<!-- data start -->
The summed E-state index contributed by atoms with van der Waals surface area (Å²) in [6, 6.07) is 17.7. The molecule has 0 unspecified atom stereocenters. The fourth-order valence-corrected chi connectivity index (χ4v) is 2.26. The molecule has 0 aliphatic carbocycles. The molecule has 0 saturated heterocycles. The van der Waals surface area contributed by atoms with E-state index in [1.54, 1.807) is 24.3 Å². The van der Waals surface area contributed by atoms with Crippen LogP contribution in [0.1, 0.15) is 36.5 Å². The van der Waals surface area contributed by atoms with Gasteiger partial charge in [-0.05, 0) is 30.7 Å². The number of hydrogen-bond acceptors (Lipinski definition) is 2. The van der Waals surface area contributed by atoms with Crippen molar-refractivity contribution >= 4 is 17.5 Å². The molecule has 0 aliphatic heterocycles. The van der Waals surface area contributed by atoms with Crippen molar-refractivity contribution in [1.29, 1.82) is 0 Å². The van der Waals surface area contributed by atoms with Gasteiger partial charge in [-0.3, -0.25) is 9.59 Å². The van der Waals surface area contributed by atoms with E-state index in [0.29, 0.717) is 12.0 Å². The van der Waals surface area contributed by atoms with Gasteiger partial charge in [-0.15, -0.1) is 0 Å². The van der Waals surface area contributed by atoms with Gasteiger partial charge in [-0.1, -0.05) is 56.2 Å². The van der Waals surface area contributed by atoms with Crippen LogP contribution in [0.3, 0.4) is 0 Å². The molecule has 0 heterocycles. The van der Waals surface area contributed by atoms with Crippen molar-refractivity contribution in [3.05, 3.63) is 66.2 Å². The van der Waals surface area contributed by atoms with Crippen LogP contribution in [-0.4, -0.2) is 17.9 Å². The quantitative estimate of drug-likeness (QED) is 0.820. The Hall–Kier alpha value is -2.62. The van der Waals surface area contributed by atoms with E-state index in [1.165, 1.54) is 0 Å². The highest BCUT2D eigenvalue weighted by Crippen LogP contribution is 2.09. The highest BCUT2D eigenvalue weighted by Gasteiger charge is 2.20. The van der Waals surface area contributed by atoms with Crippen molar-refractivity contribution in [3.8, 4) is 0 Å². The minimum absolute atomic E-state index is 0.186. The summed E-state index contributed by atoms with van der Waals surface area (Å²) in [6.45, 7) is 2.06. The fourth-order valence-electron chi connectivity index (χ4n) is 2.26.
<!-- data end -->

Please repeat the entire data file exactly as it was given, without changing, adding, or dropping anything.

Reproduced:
The summed E-state index contributed by atoms with van der Waals surface area (Å²) in [6, 6.07) is 17.7. The molecule has 0 unspecified atom stereocenters. The fourth-order valence-corrected chi connectivity index (χ4v) is 2.26. The molecule has 0 aliphatic carbocycles. The molecule has 0 saturated heterocycles. The van der Waals surface area contributed by atoms with E-state index in [1.54, 1.807) is 24.3 Å². The van der Waals surface area contributed by atoms with Crippen LogP contribution in [0.1, 0.15) is 36.5 Å². The van der Waals surface area contributed by atoms with Gasteiger partial charge in [-0.05, 0) is 30.7 Å². The number of hydrogen-bond acceptors (Lipinski definition) is 2. The van der Waals surface area contributed by atoms with Crippen molar-refractivity contribution >= 4 is 17.5 Å². The molecule has 0 aliphatic heterocycles. The van der Waals surface area contributed by atoms with Crippen molar-refractivity contribution in [1.29, 1.82) is 0 Å². The van der Waals surface area contributed by atoms with Gasteiger partial charge in [-0.3, -0.25) is 9.59 Å². The van der Waals surface area contributed by atoms with E-state index in [0.29, 0.717) is 12.0 Å². The van der Waals surface area contributed by atoms with Gasteiger partial charge in [-0.15, -0.1) is 0 Å². The van der Waals surface area contributed by atoms with Gasteiger partial charge in [-0.1, -0.05) is 56.2 Å². The van der Waals surface area contributed by atoms with Crippen LogP contribution in [0.3, 0.4) is 0 Å². The molecule has 0 heterocycles. The van der Waals surface area contributed by atoms with Crippen molar-refractivity contribution in [3.05, 3.63) is 66.2 Å². The van der Waals surface area contributed by atoms with Crippen LogP contribution in [-0.4, -0.2) is 17.9 Å². The quantitative estimate of drug-likeness (QED) is 0.820. The Hall–Kier alpha value is -2.62. The van der Waals surface area contributed by atoms with E-state index in [1.165, 1.54) is 0 Å². The highest BCUT2D eigenvalue weighted by Crippen LogP contribution is 2.09. The highest BCUT2D eigenvalue weighted by Gasteiger charge is 2.20. The van der Waals surface area contributed by atoms with Crippen molar-refractivity contribution in [3.8, 4) is 0 Å². The minimum absolute atomic E-state index is 0.186. The summed E-state index contributed by atoms with van der Waals surface area (Å²) in [6.45, 7) is 2.06. The fourth-order valence-electron chi connectivity index (χ4n) is 2.26.